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Remarkable Rebound For HK Property Sales, Uncertainty Remain

May 7th, 2012 · No Comments

The residential property market in Hong Kong witnessed a remarkable rebound in sales volume with prices become stable last month. This is based on the  March 2012 market review from Knight Frank.

Other encouraging factors include the lack of additional regulatory measures in the 2012/2013 Budget and a low interest rate environment, the report further says.
 
According to the Land Registry, the number of home sales grew 10.7% month on month to 3,884 in February, the first rise since November 2011. Nonetheless, sales of luxury homes valued over HK$10 million decreased a further 23.6% to total 294.

Sales in the secondary market revitalized in February, with some transactions allegedly having closed at record breaking prices. The average luxury home price increased 0.6% in February, led by growths of 3.6% in Pokfulam and 0.6% in Mid-Levels.

The primary sales market persist to obtain a good response. A number of new developments were launched and recorded hopeful sales results.
 
On the leasing front, transaction volume stayed low. The inclusion of luxury flats for rent remained weak following waves of layoffs in a number of financial institutions, the report further reveals. Some landlords were willing to lower asking rents just to ensure tenants and luxury rents decreased 1.3% month on month.

‘Looking ahead, uncertainty in the Hong kong  property market is likely to remain given the slow progress in solving the European sovereign debt crisis, despite the injection of liquidity from central banks worldwide. Meanwhile, high oil prices resulting from unrest in the Middle East will threaten the global economic recovery,’ the report says.

‘In light of these issues, residential sales may dip again in the coming months, while the rental market will remain lukewarm. We believe both luxury prices and rents are likely to fall during the year,’ it adds.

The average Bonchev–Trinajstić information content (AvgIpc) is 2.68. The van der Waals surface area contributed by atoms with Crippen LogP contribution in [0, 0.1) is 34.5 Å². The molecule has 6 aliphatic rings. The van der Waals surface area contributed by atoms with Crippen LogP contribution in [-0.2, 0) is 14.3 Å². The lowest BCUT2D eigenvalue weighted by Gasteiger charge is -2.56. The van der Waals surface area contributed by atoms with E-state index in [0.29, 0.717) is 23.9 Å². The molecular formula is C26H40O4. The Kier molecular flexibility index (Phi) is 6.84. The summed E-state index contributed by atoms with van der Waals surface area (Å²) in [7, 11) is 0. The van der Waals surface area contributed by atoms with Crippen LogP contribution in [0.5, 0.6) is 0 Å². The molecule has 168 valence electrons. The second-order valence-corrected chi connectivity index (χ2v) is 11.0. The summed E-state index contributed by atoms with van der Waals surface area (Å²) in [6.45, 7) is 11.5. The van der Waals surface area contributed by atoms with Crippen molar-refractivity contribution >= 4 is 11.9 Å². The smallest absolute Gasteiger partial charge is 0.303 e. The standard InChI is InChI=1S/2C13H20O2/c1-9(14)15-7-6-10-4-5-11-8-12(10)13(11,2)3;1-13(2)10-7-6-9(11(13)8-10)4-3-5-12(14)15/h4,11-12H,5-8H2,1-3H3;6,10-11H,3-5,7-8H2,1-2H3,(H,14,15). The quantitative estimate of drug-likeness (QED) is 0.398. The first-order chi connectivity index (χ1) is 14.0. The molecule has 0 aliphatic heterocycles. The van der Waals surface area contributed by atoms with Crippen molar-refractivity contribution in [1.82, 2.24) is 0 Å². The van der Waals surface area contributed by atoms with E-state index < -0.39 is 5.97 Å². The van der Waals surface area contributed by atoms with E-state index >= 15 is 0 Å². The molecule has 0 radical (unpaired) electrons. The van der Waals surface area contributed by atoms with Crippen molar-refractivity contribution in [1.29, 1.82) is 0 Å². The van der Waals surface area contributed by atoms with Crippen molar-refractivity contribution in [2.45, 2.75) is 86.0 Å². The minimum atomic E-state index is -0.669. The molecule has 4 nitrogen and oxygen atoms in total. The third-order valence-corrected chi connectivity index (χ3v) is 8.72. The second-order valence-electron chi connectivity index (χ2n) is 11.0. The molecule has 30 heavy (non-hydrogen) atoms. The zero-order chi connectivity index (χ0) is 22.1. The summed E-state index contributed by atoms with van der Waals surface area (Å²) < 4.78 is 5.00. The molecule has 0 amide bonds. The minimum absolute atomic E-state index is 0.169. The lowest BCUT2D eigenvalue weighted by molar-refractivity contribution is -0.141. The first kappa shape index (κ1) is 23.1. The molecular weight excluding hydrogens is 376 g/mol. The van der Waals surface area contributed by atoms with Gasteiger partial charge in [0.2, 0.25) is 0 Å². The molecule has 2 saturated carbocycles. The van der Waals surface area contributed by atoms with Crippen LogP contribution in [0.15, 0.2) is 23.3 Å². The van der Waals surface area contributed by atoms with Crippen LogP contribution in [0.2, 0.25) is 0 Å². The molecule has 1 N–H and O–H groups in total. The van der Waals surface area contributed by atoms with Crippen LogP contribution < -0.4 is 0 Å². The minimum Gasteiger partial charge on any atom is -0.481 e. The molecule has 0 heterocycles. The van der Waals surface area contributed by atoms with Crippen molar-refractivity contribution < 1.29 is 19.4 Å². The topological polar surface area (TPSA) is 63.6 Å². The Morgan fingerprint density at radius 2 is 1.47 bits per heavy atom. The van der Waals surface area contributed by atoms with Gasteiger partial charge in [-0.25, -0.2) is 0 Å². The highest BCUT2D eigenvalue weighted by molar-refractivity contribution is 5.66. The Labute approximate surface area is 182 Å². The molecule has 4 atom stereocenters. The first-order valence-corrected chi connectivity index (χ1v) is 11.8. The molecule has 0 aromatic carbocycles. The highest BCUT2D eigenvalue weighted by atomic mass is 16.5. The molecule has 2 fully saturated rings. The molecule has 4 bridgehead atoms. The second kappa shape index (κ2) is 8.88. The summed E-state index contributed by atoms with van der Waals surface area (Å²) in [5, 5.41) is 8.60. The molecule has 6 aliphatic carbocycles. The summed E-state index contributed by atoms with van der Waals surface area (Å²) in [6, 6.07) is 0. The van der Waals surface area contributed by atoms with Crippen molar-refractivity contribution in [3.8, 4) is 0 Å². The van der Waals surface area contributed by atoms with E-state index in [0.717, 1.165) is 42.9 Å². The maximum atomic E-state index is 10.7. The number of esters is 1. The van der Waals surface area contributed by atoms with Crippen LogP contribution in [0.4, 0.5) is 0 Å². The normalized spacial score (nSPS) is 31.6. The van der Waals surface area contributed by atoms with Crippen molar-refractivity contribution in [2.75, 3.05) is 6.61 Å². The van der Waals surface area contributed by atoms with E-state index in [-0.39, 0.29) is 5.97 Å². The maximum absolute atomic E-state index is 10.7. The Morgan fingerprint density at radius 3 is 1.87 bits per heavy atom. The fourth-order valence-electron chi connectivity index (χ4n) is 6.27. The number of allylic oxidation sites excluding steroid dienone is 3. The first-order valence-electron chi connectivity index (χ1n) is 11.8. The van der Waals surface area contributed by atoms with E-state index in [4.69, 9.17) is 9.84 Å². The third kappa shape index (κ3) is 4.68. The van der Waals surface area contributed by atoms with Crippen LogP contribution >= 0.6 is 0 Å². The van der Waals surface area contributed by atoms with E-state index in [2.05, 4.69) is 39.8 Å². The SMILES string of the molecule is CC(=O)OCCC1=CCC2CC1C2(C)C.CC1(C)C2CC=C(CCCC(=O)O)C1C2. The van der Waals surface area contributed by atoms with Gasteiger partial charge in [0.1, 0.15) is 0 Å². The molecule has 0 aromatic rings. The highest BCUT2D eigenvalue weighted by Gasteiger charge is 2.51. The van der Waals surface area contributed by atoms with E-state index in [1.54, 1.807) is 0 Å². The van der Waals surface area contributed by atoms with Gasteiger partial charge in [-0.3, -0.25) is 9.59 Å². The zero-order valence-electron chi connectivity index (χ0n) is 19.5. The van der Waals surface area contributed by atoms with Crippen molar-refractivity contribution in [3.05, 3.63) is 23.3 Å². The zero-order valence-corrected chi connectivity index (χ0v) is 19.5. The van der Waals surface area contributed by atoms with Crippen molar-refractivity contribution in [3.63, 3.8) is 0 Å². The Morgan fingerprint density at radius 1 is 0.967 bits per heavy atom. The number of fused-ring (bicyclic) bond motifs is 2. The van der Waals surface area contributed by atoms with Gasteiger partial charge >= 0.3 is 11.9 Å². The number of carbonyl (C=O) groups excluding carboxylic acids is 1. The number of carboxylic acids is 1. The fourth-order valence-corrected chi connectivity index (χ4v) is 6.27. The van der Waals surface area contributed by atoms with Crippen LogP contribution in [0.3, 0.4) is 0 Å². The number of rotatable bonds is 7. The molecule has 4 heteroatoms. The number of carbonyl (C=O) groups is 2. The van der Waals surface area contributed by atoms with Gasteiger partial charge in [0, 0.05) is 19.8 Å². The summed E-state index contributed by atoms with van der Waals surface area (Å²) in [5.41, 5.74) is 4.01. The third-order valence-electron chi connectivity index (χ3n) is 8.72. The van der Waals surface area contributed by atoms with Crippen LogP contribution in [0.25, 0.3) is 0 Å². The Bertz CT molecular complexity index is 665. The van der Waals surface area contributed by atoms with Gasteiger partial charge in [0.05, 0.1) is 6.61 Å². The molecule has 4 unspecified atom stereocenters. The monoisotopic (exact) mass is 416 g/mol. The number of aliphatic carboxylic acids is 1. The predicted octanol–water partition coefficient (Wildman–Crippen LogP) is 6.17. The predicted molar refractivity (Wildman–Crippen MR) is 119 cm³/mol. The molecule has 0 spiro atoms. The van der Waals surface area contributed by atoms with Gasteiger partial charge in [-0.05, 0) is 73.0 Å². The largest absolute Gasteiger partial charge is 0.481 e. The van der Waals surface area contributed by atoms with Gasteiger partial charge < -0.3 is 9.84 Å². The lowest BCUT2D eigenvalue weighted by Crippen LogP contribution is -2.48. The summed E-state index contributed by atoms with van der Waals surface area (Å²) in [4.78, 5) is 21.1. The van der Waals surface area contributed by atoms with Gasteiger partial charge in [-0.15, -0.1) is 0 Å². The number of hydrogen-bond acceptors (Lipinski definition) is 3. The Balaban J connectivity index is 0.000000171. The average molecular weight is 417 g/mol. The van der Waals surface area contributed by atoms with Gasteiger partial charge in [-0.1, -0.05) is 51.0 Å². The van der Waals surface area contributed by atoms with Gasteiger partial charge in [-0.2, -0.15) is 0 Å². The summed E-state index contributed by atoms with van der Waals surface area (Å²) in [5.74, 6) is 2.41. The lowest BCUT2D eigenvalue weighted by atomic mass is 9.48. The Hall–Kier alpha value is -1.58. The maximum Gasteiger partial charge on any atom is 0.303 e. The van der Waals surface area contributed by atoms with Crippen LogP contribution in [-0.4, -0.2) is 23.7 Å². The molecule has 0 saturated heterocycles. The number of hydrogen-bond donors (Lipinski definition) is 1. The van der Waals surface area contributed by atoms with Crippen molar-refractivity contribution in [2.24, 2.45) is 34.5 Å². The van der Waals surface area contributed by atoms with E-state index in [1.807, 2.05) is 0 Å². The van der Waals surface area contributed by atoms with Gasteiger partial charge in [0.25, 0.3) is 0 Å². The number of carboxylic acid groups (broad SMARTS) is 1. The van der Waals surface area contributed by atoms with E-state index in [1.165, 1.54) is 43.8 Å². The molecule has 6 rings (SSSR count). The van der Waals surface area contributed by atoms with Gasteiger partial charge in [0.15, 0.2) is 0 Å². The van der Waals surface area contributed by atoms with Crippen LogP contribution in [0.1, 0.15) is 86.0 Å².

The office market remained comparatively quiet with ambiguity in the global economy remaining. With a lot of firms facing static budgets, demand for office space, mainly in Central, continued to shrink. Companies, chiefly those from the financial sector, scaled back their operations, leading to a rise in surrender cases, the report reveals.

‘With major landlords becoming more flexible during lease negotiations, office rents dropped a further 2.1% in February month on month, following the 1% fall in January. Central led the rental decline with an overall drop of 4% and rents in its premium buildings falling 4.4%. Admiralty also saw rents decline 2.4% in the month.

Kowloon East, for the time being, continued to outperform, as most quality office spaces were absorbed in the midst of severe competition among tenants searching for more affordable options.
 
Availability was on the whole tight in Grade A buildings near MTR stations, bringing down the overall vacancy rate in this area to less than 9%.

‘Looking forward, companies are likely to become more cost sensitive and the number of tenants surrendering existing leases is expected to rise. Landlords are therefore likely to exhibit even greater flexibility in the short term,’ says the report.

‘We expect Grade A office rents in Central to drop 10 to 15% in the first half of 2012. Office rents in core business districts will remain relatively soft until the global economy shows signs of emerging out of recession,’ it adds.

 

 

 

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